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Ceramic Battery LLC


Jeff Sakamoto – Professor, Mechanical Engineering, University of Michigan
Travis Thompson – Research Fellow, Mechanical Engineering, University of Michigan


Project Stage: Device proof of concept in the University
Industry: Medical Devices, Military, Ground Robotics, IoT, Electronics, Sensors, Oil/Gas, Wearables

Funding: $5.36M total

  • $4.3M Translational research and prototyping (Arpa-E and U.S.- China Clean Energy Research Center)
  • $345k Market research and business development (University of Michigan and Arpa-E)
  • $720k Basic Research (Department of Energy, Battery Materials Research program)

Problem: Large-scale deployment of electric vehicles requires higher energy density, lower cost, and safer batteries than are currently available. In general, Li-ion battery research is focused on the development of high capacity cells consisting of advanced electrodes and state-of-the-art (SOA) liquid electrolytes. An alternative approach involves replacing liquid electrolytes with a non-flammable ceramic electrolyte enabling all solid-state batteries that offer unprecedented safety and durability.

However, finding a single material to simultaneously meet all of the requirements needed from a solid electrolyte is difficult. A recent material break-through identifies a suitable solid electrolyte and enables a new class of batteries: bulk scale solid-state batteries (SSB).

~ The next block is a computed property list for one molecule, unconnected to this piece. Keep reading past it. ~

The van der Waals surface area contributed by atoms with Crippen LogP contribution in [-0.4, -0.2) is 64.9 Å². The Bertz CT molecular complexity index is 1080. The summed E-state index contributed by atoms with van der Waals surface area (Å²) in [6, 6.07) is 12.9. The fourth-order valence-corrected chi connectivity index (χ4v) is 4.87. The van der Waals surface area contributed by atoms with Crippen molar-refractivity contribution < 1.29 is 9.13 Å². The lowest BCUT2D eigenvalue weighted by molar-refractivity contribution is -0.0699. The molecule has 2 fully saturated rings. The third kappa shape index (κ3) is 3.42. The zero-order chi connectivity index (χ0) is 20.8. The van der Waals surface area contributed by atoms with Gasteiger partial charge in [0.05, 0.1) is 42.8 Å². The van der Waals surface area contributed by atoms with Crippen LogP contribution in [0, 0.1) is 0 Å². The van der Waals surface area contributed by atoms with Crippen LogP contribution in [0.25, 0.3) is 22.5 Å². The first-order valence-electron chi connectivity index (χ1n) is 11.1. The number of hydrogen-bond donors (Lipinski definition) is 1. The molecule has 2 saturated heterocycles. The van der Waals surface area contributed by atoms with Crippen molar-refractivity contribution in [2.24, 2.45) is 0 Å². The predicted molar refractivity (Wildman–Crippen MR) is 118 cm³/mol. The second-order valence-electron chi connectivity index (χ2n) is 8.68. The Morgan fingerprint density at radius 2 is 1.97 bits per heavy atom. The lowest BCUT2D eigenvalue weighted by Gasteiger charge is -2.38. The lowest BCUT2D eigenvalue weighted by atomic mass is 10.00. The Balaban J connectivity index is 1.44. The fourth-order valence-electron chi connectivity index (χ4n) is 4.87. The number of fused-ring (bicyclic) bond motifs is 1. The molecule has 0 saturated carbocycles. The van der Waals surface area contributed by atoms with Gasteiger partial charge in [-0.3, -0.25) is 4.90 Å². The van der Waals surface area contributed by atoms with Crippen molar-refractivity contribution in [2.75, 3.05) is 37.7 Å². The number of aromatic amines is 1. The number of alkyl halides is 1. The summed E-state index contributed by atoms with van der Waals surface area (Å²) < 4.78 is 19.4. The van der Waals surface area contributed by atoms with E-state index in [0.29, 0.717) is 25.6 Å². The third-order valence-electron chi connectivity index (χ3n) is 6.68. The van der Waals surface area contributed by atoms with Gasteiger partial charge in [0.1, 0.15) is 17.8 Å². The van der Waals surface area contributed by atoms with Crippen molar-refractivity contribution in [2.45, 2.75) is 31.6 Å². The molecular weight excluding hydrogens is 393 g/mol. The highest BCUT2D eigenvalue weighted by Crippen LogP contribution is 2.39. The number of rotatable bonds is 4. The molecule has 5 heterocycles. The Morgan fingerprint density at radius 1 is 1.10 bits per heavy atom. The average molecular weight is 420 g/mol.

Solution: Solid state batteries in thin film formats have been demonstrated and are in various stages of commercialization. Despite attractive features, the development of a bulk scale SSB product has not been demonstrated. The primary challenge associated with SSB is the development of new manufacturing techniques for SSB at a bulk scale. The Sakamoto group at the University of Michigan was the first group in the United States to work on this class of materials and has been performing fundamental research for the past 7 years. Recent technical progress has indicated that bulk scale ceramics processing of these materials is feasible.

Competitive advantage: Thin film batteries are similar to bulk scale SSB but are manufactured from vacuum vapor deposition. This type of processing limits the rate at which cells can be manufactured and the total capacity available. In contrast, the bulk scale SSB being developed targets high throughput ceramics manufacturing and will offer similar electrode loadings as Li-ion, overcoming the capacity limitations of thin film batteries.

Market Opportunity: Not only could SSB offer higher performance compared to Li-ion, but they could be used in many of the same applications. SSB can operate in high temperature environments in excess of 300C and can be exposed to high temperature processing steps. This feature enables use in measurement while drilling applications in the oil/gas industry and solder reflow processing in electronics manufacturing. Since SSB are inherently non- flammable and safe, there is no concern of fire or explosion. This safety feature could add value to implantable medical devices and automotive applications. A 4x higher energy density allows for 4x longer operation for the same volume. This feature could add value to volume constrained applications such as wearables, IoT, implantable medical devices, electronics, ground robotics, and automotive.

We wish to talk with potential early customers to better understand how batteries are used in their application. The

Key Risks: The key risk is technical execution. Proof of concept of each component has been demonstrated at the University. Now, the current stage is proof of concept of the device.